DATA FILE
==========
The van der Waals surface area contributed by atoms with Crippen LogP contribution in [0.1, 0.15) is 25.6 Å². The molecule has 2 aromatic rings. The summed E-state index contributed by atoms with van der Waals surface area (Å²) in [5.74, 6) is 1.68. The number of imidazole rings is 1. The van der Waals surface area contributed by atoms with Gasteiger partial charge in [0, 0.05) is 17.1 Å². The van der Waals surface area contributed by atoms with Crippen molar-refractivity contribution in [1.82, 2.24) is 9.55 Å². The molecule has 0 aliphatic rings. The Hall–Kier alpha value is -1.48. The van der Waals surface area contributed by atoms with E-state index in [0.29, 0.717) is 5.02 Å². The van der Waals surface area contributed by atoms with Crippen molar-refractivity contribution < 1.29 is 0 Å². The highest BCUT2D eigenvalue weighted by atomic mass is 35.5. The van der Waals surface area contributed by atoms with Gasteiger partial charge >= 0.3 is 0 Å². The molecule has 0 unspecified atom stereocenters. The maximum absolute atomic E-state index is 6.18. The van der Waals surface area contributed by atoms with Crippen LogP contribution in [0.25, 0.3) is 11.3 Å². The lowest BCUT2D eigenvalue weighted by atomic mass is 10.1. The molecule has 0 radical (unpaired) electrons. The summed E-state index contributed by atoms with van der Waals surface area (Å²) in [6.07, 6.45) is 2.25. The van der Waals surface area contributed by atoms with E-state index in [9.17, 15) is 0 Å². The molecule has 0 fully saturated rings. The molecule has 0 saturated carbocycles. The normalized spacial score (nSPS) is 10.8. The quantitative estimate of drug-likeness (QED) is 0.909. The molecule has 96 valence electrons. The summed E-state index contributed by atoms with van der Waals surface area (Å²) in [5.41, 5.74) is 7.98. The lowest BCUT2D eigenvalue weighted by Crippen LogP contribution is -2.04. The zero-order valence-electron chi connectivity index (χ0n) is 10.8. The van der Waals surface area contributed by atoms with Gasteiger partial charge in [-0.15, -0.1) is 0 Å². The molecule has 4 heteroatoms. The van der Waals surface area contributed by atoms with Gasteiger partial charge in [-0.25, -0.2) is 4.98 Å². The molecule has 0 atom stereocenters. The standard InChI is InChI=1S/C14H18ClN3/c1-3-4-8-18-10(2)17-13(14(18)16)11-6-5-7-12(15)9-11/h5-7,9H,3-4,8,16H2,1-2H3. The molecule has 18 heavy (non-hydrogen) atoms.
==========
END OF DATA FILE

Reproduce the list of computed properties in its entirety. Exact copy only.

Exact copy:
The van der Waals surface area contributed by atoms with Crippen LogP contribution in [0.1, 0.15) is 25.6 Å². The molecule has 2 aromatic rings. The summed E-state index contributed by atoms with van der Waals surface area (Å²) in [5.74, 6) is 1.68. The number of imidazole rings is 1. The van der Waals surface area contributed by atoms with Gasteiger partial charge in [0, 0.05) is 17.1 Å². The van der Waals surface area contributed by atoms with Crippen molar-refractivity contribution in [1.82, 2.24) is 9.55 Å². The molecule has 0 aliphatic rings. The Hall–Kier alpha value is -1.48. The van der Waals surface area contributed by atoms with E-state index in [0.29, 0.717) is 5.02 Å². The van der Waals surface area contributed by atoms with Crippen molar-refractivity contribution < 1.29 is 0 Å². The highest BCUT2D eigenvalue weighted by atomic mass is 35.5. The van der Waals surface area contributed by atoms with Gasteiger partial charge >= 0.3 is 0 Å². The molecule has 0 unspecified atom stereocenters. The maximum absolute atomic E-state index is 6.18. The van der Waals surface area contributed by atoms with Crippen LogP contribution in [0.25, 0.3) is 11.3 Å². The lowest BCUT2D eigenvalue weighted by atomic mass is 10.1. The molecule has 0 radical (unpaired) electrons. The summed E-state index contributed by atoms with van der Waals surface area (Å²) in [6.07, 6.45) is 2.25. The van der Waals surface area contributed by atoms with E-state index in [9.17, 15) is 0 Å². The molecule has 0 fully saturated rings. The molecule has 0 saturated carbocycles. The normalized spacial score (nSPS) is 10.8. The quantitative estimate of drug-likeness (QED) is 0.909. The molecule has 96 valence electrons. The summed E-state index contributed by atoms with van der Waals surface area (Å²) in [5.41, 5.74) is 7.98. The lowest BCUT2D eigenvalue weighted by Crippen LogP contribution is -2.04. The zero-order valence-electron chi connectivity index (χ0n) is 10.8. The van der Waals surface area contributed by atoms with Gasteiger partial charge in [-0.15, -0.1) is 0 Å². The molecule has 4 heteroatoms. The van der Waals surface area contributed by atoms with Gasteiger partial charge in [-0.25, -0.2) is 4.98 Å². The molecule has 0 atom stereocenters. The standard InChI is InChI=1S/C14H18ClN3/c1-3-4-8-18-10(2)17-13(14(18)16)11-6-5-7-12(15)9-11/h5-7,9H,3-4,8,16H2,1-2H3. The molecule has 18 heavy (non-hydrogen) atoms.